- When the Israelites were about to make their escape from Egypt, they were commanded to eat a last meal, standing, dressed, and ready to run. The shank bone on the Seder plate is a vestige of that meal of fire-roasted lamb, unleavened bread, and bitter herb. The commemorative Passover meal, as set forth in the Bible, on the other hand, is to be the exact opposite, leisurely with plenty of time for storytelling. A main course of slow-braised (do-ahead) lamb shanks reinforces the difference between this and all other nights. Lamb and artichokes are a natural pairing throughout the spring season. Serve with Basic White Rice (page 21) or Sarah’s Steamed Potatoes (page 221).
- 3 tablespoons olive oil
- 6 meaty lamb shanks, about 1¼ pounds (570 g) each
- Kosher or sea salt and freshly ground black pepper
- 1 onion, finely chopped
- 1 carrot, peeled and finely chopped
- 2 ribs celery, finely chopped
- ¼ cup (15 g) chopped fresh Italian parsley
- Several thyme sprigs
- 2 bay leaves, preferably fresh
- 2 large cloves garlic, minced
- 1 cup (240 ml) dry white wine
- Grated zest and juice of 1 lemon
- 2 cups (480 ml) beef stock (page 66), or 1 cup (240 ml) canned beef broth diluted with 1 cup (240 ml) water
- Crisped Artichokes with Gremolata (page 184)
Heat a large, wide pot over medium-high heat and add 1 tablespoon of the oil. Season the lamb shanks with salt and add them to the pot, working in batches to avoid crowding. Brown well on all sides, 10 to 12 minutes. Transfer the shanks to a plate and drain the fat from the pan.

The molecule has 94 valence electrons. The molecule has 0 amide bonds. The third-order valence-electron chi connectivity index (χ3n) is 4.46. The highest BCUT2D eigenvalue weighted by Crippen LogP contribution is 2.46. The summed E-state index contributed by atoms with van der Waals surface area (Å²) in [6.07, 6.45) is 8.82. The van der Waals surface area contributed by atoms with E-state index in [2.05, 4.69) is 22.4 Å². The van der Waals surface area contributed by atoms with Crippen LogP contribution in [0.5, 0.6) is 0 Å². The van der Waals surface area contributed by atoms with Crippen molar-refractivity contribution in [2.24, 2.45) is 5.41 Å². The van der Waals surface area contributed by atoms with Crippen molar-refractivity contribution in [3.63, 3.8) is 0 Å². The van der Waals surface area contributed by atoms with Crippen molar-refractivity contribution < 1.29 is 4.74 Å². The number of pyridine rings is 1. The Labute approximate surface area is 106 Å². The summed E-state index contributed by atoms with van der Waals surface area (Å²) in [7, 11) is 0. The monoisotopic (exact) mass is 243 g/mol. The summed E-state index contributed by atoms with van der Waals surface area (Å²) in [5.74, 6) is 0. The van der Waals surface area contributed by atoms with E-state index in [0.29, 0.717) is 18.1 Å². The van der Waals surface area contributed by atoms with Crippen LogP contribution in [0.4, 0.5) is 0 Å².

Reduce heat to medium-low and add the remaining 2 tablespoons oil along with the onion, carrot, celery, parsley, thyme, and bay leaves. Season vegetables with salt and pepper, stir to scrape up any brown bits, and cook, stirring occasionally, until the vegetables are tender, about 10 minutes. Add garlic and cook for 1 minute more. Pour in the wine, raise the heat to high, and bring to a boil. Cook until the wine has reduced by half, about 5 minutes. Stir in the lemon zest and juice.
Return the lamb to the pot, nestling the shanks together to fit; overlap the bony ends if necessary. At this point, the liquid in the pan should reach no more than halfway up the sides of the shanks. Add a little of the stock if needed. Cover and braise the meat, turning the shanks once after the first hour, until very tender, about 1½ hours. Check the meat every 30 minutes during cooking to be sure there is sufficient liquid, adding stock as necessary to keep the shanks covered about halfway, and that the liquid is simmering rather than boiling vigorously.
Transfer the shanks to a plate. Remove and discard bay leaves and thyme sprigs and pour the sauce and vegetables into a liquid measure or a bowl. You should have about 2 cups (480 ml). Using a large spoon, skim off the fat from the surface of the sauce. Return the meat and sauce to the pot and heat, adding a little stock or water if you feel there isn’t enough sauce, and reheat to serving temperature. Or, refrigerate the sauce and shanks until closer to serving time; the fat will harden and be easy to lift off. Reheat on the stove or in a 350°F (180°C) oven.
Serve the lamb shanks family style or plated, topped with the artichokes and gremolata.